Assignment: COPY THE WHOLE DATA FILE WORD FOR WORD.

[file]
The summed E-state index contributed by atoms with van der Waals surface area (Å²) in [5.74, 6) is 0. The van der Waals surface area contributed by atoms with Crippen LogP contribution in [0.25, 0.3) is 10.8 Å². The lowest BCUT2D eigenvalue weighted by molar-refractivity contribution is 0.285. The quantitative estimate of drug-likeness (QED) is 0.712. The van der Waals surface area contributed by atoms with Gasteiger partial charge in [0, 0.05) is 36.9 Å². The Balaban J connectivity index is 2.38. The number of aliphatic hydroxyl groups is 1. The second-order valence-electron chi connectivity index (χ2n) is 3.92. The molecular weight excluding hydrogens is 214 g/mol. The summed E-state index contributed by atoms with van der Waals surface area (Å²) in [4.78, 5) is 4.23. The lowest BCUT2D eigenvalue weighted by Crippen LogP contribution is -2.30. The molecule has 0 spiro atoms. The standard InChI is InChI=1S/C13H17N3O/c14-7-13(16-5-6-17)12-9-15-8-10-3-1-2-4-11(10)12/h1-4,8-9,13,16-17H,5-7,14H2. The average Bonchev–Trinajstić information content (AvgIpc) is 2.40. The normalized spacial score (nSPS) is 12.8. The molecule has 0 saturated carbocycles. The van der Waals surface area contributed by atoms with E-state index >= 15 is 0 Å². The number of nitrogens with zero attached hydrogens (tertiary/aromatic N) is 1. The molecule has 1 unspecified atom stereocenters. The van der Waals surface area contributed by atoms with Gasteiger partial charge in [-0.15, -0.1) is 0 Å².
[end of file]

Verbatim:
The summed E-state index contributed by atoms with van der Waals surface area (Å²) in [5.74, 6) is 0. The van der Waals surface area contributed by atoms with Crippen LogP contribution in [0.25, 0.3) is 10.8 Å². The lowest BCUT2D eigenvalue weighted by molar-refractivity contribution is 0.285. The quantitative estimate of drug-likeness (QED) is 0.712. The van der Waals surface area contributed by atoms with Gasteiger partial charge in [0, 0.05) is 36.9 Å². The Balaban J connectivity index is 2.38. The number of aliphatic hydroxyl groups is 1. The second-order valence-electron chi connectivity index (χ2n) is 3.92. The molecular weight excluding hydrogens is 214 g/mol. The summed E-state index contributed by atoms with van der Waals surface area (Å²) in [4.78, 5) is 4.23. The lowest BCUT2D eigenvalue weighted by Crippen LogP contribution is -2.30. The molecule has 0 spiro atoms. The standard InChI is InChI=1S/C13H17N3O/c14-7-13(16-5-6-17)12-9-15-8-10-3-1-2-4-11(10)12/h1-4,8-9,13,16-17H,5-7,14H2. The average Bonchev–Trinajstić information content (AvgIpc) is 2.40. The normalized spacial score (nSPS) is 12.8. The molecule has 0 saturated carbocycles. The van der Waals surface area contributed by atoms with E-state index >= 15 is 0 Å². The number of nitrogens with zero attached hydrogens (tertiary/aromatic N) is 1. The molecule has 1 unspecified atom stereocenters. The van der Waals surface area contributed by atoms with Gasteiger partial charge in [-0.15, -0.1) is 0 Å².